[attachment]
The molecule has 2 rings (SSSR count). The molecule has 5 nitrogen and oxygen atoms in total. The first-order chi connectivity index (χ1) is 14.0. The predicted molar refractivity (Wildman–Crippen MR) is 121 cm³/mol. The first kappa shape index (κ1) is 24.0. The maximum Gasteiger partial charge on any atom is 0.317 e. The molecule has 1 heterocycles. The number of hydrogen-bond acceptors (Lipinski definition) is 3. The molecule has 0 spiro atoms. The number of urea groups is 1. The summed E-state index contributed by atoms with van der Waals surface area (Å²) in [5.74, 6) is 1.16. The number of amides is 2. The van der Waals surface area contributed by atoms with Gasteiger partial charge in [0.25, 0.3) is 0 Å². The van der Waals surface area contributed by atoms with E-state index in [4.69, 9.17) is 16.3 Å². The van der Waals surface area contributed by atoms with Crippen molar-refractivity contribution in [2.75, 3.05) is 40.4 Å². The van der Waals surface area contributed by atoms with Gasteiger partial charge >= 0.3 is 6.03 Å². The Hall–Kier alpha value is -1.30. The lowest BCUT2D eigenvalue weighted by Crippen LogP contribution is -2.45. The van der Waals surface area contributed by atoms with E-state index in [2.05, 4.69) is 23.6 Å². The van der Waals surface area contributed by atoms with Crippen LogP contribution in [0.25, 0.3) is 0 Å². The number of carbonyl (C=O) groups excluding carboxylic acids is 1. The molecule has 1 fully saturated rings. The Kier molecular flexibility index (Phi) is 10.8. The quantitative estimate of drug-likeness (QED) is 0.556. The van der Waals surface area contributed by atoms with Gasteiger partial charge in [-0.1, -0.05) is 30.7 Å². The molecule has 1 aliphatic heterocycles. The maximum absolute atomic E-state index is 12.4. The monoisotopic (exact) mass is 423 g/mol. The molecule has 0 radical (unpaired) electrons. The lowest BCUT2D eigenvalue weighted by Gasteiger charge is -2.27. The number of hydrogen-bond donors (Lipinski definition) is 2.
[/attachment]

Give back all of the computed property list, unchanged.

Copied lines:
The molecule has 2 rings (SSSR count). The molecule has 5 nitrogen and oxygen atoms in total. The first-order chi connectivity index (χ1) is 14.0. The predicted molar refractivity (Wildman–Crippen MR) is 121 cm³/mol. The first kappa shape index (κ1) is 24.0. The maximum Gasteiger partial charge on any atom is 0.317 e. The molecule has 1 heterocycles. The number of hydrogen-bond acceptors (Lipinski definition) is 3. The molecule has 0 spiro atoms. The number of urea groups is 1. The summed E-state index contributed by atoms with van der Waals surface area (Å²) in [5.74, 6) is 1.16. The number of amides is 2. The van der Waals surface area contributed by atoms with Gasteiger partial charge in [0.25, 0.3) is 0 Å². The van der Waals surface area contributed by atoms with E-state index in [4.69, 9.17) is 16.3 Å². The van der Waals surface area contributed by atoms with Crippen molar-refractivity contribution in [2.75, 3.05) is 40.4 Å². The van der Waals surface area contributed by atoms with Gasteiger partial charge >= 0.3 is 6.03 Å². The Hall–Kier alpha value is -1.30. The lowest BCUT2D eigenvalue weighted by Crippen LogP contribution is -2.45. The van der Waals surface area contributed by atoms with E-state index in [2.05, 4.69) is 23.6 Å². The van der Waals surface area contributed by atoms with Crippen LogP contribution in [0.25, 0.3) is 0 Å². The number of carbonyl (C=O) groups excluding carboxylic acids is 1. The molecule has 1 fully saturated rings. The Kier molecular flexibility index (Phi) is 10.8. The quantitative estimate of drug-likeness (QED) is 0.556. The van der Waals surface area contributed by atoms with Gasteiger partial charge in [-0.1, -0.05) is 30.7 Å². The molecule has 1 aliphatic heterocycles. The maximum absolute atomic E-state index is 12.4. The monoisotopic (exact) mass is 423 g/mol. The molecule has 0 radical (unpaired) electrons. The lowest BCUT2D eigenvalue weighted by Gasteiger charge is -2.27. The number of hydrogen-bond donors (Lipinski definition) is 2.